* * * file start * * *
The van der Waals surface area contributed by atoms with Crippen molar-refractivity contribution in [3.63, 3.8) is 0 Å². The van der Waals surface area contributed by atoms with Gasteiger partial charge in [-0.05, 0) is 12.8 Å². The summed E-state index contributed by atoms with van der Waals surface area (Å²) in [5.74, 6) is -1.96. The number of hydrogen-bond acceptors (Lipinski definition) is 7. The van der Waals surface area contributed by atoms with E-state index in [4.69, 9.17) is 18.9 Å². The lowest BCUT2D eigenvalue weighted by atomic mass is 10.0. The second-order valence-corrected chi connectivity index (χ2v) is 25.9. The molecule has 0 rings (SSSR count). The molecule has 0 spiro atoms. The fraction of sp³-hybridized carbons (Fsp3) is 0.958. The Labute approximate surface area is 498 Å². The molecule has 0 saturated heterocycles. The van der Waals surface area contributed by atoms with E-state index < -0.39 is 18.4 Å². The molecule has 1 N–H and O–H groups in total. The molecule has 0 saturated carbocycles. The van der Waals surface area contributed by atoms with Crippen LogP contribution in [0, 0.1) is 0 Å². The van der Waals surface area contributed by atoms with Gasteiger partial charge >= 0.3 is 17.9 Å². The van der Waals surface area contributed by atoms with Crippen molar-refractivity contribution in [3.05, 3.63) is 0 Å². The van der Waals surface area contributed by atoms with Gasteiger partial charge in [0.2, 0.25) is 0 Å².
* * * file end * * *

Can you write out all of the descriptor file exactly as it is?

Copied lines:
The van der Waals surface area contributed by atoms with Crippen molar-refractivity contribution in [3.63, 3.8) is 0 Å². The van der Waals surface area contributed by atoms with Gasteiger partial charge in [-0.05, 0) is 12.8 Å². The summed E-state index contributed by atoms with van der Waals surface area (Å²) in [5.74, 6) is -1.96. The number of hydrogen-bond acceptors (Lipinski definition) is 7. The van der Waals surface area contributed by atoms with E-state index in [4.69, 9.17) is 18.9 Å². The lowest BCUT2D eigenvalue weighted by atomic mass is 10.0. The second-order valence-corrected chi connectivity index (χ2v) is 25.9. The molecule has 0 rings (SSSR count). The molecule has 0 spiro atoms. The fraction of sp³-hybridized carbons (Fsp3) is 0.958. The Labute approximate surface area is 498 Å². The molecule has 0 saturated heterocycles. The van der Waals surface area contributed by atoms with E-state index < -0.39 is 18.4 Å². The molecule has 1 N–H and O–H groups in total. The molecule has 0 saturated carbocycles. The van der Waals surface area contributed by atoms with Crippen LogP contribution in [0, 0.1) is 0 Å². The van der Waals surface area contributed by atoms with Gasteiger partial charge >= 0.3 is 17.9 Å². The van der Waals surface area contributed by atoms with Crippen molar-refractivity contribution in [3.05, 3.63) is 0 Å². The van der Waals surface area contributed by atoms with Gasteiger partial charge in [0.2, 0.25) is 0 Å².